not and so on..

  • I also love that it differs from coaching in that there is a place for supervision to be very non directive and ‘coach like’, but also for the supervisor to move to the more directive end of the spectrum if that is needed.

  • So as a supervisor I may be ‘wiser in the moment’, but I know that I am not in any way intrinsically ‘wiser’, nor necessarily even more experienced, than my supervisee – the wisdom comes from our shared exploration and from standing shoulder to shoulder, looking at the coaching work and the context within which it is happening.

  • So in delivering supervision, I have a different experience of myself, and my clients also have a different experience of me, from the one they would have if I were their coach.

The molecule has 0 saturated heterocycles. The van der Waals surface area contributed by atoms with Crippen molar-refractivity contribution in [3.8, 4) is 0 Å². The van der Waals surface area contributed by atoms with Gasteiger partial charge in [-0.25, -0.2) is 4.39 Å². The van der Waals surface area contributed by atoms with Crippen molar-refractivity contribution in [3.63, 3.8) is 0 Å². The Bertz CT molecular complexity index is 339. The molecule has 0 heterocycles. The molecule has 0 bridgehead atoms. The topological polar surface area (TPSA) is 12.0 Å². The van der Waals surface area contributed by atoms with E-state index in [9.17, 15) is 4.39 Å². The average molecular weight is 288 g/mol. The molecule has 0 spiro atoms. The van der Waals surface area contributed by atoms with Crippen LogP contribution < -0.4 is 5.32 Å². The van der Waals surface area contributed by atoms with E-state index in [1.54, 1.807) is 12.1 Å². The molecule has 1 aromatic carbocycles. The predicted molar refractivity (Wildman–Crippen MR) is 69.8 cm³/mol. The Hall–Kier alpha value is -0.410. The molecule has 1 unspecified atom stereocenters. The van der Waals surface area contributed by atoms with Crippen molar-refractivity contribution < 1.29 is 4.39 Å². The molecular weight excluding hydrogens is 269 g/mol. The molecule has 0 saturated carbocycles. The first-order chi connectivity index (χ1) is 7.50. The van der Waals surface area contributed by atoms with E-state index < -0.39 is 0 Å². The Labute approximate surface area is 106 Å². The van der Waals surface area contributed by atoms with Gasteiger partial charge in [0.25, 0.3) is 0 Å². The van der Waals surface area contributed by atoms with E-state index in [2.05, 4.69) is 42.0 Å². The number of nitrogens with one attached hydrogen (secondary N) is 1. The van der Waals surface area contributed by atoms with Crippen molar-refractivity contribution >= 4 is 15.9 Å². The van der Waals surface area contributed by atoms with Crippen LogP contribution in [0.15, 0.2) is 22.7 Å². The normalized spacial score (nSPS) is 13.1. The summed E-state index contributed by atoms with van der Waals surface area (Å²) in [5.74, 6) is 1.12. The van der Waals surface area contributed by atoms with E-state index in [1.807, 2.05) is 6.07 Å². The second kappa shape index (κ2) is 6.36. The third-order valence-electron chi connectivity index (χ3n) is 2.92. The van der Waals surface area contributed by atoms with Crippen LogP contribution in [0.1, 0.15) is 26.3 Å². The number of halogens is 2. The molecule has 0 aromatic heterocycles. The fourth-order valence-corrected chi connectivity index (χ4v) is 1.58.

• In summary, supervision is all about the development of my clients as coaches, but also, through our colleague to colleague relationship, very
    much about each of us continuing our own development and learning as a supervisor, coach and human beings.

 

Why I do this work:

  • I began by observing the growing interest in supervision from the sidelines some 10 years ago, and watched with a healthy dose of reserve about whether this was going to be a bit of a ‘bandwagon’ !

  • I decided that the best way to decide was to dive in and see what I found – so I did two things.

  • Firstly, I got myself a supervisor – I thought that having an experience of supervision and seeing if it added anything worthwhile was probably
    a useful step.

  • I also signed up to do an ICF accredited supervision training – one of the first – to learn about what it really was, and, separately, to see whether I thought I might be any good at it, knowing that a good coach doesn’t necessarily make a good supervisor.